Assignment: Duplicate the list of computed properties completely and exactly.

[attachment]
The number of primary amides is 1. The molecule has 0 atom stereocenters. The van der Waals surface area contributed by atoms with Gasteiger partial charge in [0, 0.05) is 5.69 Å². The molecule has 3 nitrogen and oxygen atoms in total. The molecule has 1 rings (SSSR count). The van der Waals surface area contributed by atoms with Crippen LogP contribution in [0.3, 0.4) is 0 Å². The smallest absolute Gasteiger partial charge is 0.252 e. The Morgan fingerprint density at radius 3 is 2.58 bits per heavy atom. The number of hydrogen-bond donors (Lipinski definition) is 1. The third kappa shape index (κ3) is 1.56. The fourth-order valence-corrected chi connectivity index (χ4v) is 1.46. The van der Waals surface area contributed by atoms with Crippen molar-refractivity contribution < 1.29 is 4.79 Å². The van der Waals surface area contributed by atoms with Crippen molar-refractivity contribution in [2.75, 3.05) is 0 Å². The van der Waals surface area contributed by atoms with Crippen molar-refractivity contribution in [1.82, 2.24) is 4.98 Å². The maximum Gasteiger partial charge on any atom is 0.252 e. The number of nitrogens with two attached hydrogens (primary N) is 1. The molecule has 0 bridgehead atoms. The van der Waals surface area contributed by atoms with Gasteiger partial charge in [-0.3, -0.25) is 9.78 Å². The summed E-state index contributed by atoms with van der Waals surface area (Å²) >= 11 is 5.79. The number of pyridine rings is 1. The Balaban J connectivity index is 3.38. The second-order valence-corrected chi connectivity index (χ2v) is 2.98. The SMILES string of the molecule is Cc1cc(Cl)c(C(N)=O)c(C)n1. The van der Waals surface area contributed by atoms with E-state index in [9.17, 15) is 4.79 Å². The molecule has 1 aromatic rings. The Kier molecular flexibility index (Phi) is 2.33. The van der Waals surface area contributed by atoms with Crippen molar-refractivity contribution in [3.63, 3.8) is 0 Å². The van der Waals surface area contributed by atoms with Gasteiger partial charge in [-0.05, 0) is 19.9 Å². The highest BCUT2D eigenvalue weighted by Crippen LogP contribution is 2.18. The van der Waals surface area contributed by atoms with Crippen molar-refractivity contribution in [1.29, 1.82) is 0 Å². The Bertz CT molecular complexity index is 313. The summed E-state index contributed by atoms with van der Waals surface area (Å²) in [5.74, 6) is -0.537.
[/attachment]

The number of primary amides is 1. The molecule has 0 atom stereocenters. The van der Waals surface area contributed by atoms with Gasteiger partial charge in [0, 0.05) is 5.69 Å². The molecule has 3 nitrogen and oxygen atoms in total. The molecule has 1 rings (SSSR count). The van der Waals surface area contributed by atoms with Crippen LogP contribution in [0.3, 0.4) is 0 Å². The smallest absolute Gasteiger partial charge is 0.252 e. The Morgan fingerprint density at radius 3 is 2.58 bits per heavy atom. The number of hydrogen-bond donors (Lipinski definition) is 1. The third kappa shape index (κ3) is 1.56. The fourth-order valence-corrected chi connectivity index (χ4v) is 1.46. The van der Waals surface area contributed by atoms with Crippen molar-refractivity contribution < 1.29 is 4.79 Å². The van der Waals surface area contributed by atoms with Crippen molar-refractivity contribution in [2.75, 3.05) is 0 Å². The van der Waals surface area contributed by atoms with Crippen molar-refractivity contribution in [1.82, 2.24) is 4.98 Å². The maximum Gasteiger partial charge on any atom is 0.252 e. The number of nitrogens with two attached hydrogens (primary N) is 1. The molecule has 0 bridgehead atoms. The van der Waals surface area contributed by atoms with Gasteiger partial charge in [-0.3, -0.25) is 9.78 Å². The summed E-state index contributed by atoms with van der Waals surface area (Å²) >= 11 is 5.79. The number of pyridine rings is 1. The Balaban J connectivity index is 3.38. The second-order valence-corrected chi connectivity index (χ2v) is 2.98. The SMILES string of the molecule is Cc1cc(Cl)c(C(N)=O)c(C)n1. The van der Waals surface area contributed by atoms with E-state index in [9.17, 15) is 4.79 Å². The molecule has 1 aromatic rings. The Kier molecular flexibility index (Phi) is 2.33. The van der Waals surface area contributed by atoms with Crippen molar-refractivity contribution in [3.63, 3.8) is 0 Å². The van der Waals surface area contributed by atoms with Gasteiger partial charge in [-0.05, 0) is 19.9 Å². The highest BCUT2D eigenvalue weighted by Crippen LogP contribution is 2.18. The van der Waals surface area contributed by atoms with Crippen molar-refractivity contribution in [1.29, 1.82) is 0 Å². The Bertz CT molecular complexity index is 313. The summed E-state index contributed by atoms with van der Waals surface area (Å²) in [5.74, 6) is -0.537.